Glaciers are melting faster, losing 31% more snow and ice per year than they did 15 years earlier, according to three-dimensional satellite measurements of all the world’s mountain glaciers. Scientists blame human-caused climate change. Using 20 years of recently declassified satellite data, scientists calculated that the world’s 220,000 mountain glaciers are losing more than 328 billion tons of ice and snow per year since 2015, according to a study published in the journal Nature Wednesday. The study is the first to use this 3D satellite imagery to examine all of Earth's glaciers not connected to ice sheets in Greenland and Antarctica, the AP reports. The annual melt rate from 2015 to 2019 is 78 billion more tons a year than it was from 2000 to 2004.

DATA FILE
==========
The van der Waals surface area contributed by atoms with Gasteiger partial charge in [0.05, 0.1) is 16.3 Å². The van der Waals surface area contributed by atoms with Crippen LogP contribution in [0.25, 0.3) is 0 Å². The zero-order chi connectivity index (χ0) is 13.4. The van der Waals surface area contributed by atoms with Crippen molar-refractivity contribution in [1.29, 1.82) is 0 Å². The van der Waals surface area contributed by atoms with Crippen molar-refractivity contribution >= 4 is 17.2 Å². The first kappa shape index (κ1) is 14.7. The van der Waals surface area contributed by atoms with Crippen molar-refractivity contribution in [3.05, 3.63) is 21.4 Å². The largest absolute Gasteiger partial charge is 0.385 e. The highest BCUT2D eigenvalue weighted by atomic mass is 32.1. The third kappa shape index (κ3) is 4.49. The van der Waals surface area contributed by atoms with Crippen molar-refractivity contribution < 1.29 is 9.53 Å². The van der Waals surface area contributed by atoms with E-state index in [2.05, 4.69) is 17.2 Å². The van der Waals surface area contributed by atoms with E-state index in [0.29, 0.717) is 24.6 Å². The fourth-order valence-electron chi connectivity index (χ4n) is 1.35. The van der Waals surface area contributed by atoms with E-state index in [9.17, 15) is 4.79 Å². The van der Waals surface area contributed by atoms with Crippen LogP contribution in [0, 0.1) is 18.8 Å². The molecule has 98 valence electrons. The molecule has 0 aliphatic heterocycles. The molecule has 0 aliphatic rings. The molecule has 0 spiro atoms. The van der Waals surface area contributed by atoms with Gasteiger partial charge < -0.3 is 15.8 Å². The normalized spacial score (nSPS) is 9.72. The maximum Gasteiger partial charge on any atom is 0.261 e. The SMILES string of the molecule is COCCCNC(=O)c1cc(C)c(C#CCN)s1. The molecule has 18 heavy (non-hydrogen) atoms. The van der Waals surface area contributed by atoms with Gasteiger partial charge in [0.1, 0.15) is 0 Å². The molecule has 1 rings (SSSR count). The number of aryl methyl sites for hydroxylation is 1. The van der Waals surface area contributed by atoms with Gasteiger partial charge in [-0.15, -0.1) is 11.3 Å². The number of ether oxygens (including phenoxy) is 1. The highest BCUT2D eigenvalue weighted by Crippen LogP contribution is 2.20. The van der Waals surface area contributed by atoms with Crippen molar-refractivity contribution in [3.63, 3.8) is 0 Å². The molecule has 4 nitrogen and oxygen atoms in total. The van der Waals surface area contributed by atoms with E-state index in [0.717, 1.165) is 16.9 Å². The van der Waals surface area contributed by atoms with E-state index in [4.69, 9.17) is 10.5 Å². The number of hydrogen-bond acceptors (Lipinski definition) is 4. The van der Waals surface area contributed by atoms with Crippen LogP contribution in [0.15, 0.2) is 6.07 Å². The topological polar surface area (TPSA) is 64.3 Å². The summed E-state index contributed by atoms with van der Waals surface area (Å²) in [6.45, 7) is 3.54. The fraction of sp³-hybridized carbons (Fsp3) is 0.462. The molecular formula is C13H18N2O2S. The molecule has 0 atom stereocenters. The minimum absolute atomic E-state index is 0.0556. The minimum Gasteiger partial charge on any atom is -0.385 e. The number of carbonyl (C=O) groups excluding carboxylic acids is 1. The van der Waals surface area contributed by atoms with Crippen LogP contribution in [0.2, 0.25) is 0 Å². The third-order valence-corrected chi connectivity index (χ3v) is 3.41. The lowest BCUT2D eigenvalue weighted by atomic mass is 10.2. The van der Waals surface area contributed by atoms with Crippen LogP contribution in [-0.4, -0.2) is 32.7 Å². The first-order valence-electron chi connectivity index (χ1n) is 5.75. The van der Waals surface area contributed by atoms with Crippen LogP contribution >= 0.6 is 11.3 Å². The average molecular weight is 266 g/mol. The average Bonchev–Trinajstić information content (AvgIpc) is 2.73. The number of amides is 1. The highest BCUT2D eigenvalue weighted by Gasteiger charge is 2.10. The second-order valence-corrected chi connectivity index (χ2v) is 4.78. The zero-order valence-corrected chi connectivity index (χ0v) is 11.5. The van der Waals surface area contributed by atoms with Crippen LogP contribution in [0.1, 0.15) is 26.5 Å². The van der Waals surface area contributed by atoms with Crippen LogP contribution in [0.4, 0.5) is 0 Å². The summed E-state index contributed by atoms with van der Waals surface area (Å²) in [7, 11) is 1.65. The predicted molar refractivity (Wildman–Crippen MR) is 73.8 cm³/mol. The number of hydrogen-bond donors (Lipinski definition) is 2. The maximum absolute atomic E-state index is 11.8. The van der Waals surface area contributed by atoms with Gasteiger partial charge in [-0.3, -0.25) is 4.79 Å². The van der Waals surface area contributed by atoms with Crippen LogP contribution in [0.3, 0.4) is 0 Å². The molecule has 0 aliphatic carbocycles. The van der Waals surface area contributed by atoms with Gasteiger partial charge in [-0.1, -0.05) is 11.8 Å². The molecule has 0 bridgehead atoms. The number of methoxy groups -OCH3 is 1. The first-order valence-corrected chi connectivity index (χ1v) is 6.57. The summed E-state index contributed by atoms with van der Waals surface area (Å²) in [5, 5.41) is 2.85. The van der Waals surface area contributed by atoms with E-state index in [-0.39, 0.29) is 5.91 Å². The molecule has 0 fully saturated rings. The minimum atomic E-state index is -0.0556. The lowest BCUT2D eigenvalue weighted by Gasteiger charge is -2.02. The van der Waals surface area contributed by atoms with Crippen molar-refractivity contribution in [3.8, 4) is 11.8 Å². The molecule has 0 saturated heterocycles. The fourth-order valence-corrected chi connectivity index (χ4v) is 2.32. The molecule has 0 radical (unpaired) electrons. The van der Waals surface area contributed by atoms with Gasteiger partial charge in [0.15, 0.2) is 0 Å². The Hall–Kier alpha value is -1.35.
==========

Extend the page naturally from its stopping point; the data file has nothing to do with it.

Global thinning rates, different than volume of water lost, doubled in the last 20 years and "that’s enormous," says Romain Hugonnet, a glaciologist at ETH Zurich and the University of Toulouse in France who led the study. Half the world’s glacial loss is coming from the United States and Canada. Alaska’s melt rates are "among the highest on the planet," with the Columbia glacier retreating about 115 feet a year, Hugonnet says. Almost all the world’s glaciers are melting, even ones in Tibet that used to be stable, with melt rates accelerating around the world, the study found. The near-uniform melting "mirrors the global increase in temperature" and is from the burning of coal, oil, and gas, Hugonnet says. (In 2019, Iceland mourned a glacier lost to climate change.)